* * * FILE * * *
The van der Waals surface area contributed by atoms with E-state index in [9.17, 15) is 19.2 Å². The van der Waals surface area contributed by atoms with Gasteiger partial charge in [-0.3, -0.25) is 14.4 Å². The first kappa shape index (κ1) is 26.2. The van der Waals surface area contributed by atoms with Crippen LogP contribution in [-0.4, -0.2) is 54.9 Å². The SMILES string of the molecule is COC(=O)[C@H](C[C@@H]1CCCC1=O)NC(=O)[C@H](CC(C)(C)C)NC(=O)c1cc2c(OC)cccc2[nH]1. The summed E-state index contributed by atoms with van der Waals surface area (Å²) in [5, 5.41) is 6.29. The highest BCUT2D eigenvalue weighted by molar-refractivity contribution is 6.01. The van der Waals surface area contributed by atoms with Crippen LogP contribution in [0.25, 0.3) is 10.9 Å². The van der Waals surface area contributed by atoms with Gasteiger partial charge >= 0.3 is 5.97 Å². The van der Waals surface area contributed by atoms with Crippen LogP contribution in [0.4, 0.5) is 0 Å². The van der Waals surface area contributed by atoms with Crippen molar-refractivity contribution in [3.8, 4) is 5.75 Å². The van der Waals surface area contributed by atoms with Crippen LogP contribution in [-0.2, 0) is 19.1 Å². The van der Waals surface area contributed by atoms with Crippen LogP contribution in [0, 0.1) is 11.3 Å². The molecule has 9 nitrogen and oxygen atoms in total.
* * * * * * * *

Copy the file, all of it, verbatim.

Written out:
The van der Waals surface area contributed by atoms with E-state index in [9.17, 15) is 19.2 Å². The van der Waals surface area contributed by atoms with Gasteiger partial charge in [-0.3, -0.25) is 14.4 Å². The first kappa shape index (κ1) is 26.2. The van der Waals surface area contributed by atoms with Crippen LogP contribution in [-0.4, -0.2) is 54.9 Å². The SMILES string of the molecule is COC(=O)[C@H](C[C@@H]1CCCC1=O)NC(=O)[C@H](CC(C)(C)C)NC(=O)c1cc2c(OC)cccc2[nH]1. The summed E-state index contributed by atoms with van der Waals surface area (Å²) in [5, 5.41) is 6.29. The highest BCUT2D eigenvalue weighted by molar-refractivity contribution is 6.01. The van der Waals surface area contributed by atoms with Crippen LogP contribution in [0.25, 0.3) is 10.9 Å². The van der Waals surface area contributed by atoms with Gasteiger partial charge >= 0.3 is 5.97 Å². The van der Waals surface area contributed by atoms with Crippen LogP contribution in [0.4, 0.5) is 0 Å². The van der Waals surface area contributed by atoms with Crippen molar-refractivity contribution in [3.8, 4) is 5.75 Å². The van der Waals surface area contributed by atoms with Crippen LogP contribution in [-0.2, 0) is 19.1 Å². The van der Waals surface area contributed by atoms with Crippen LogP contribution in [0, 0.1) is 11.3 Å². The molecule has 9 nitrogen and oxygen atoms in total.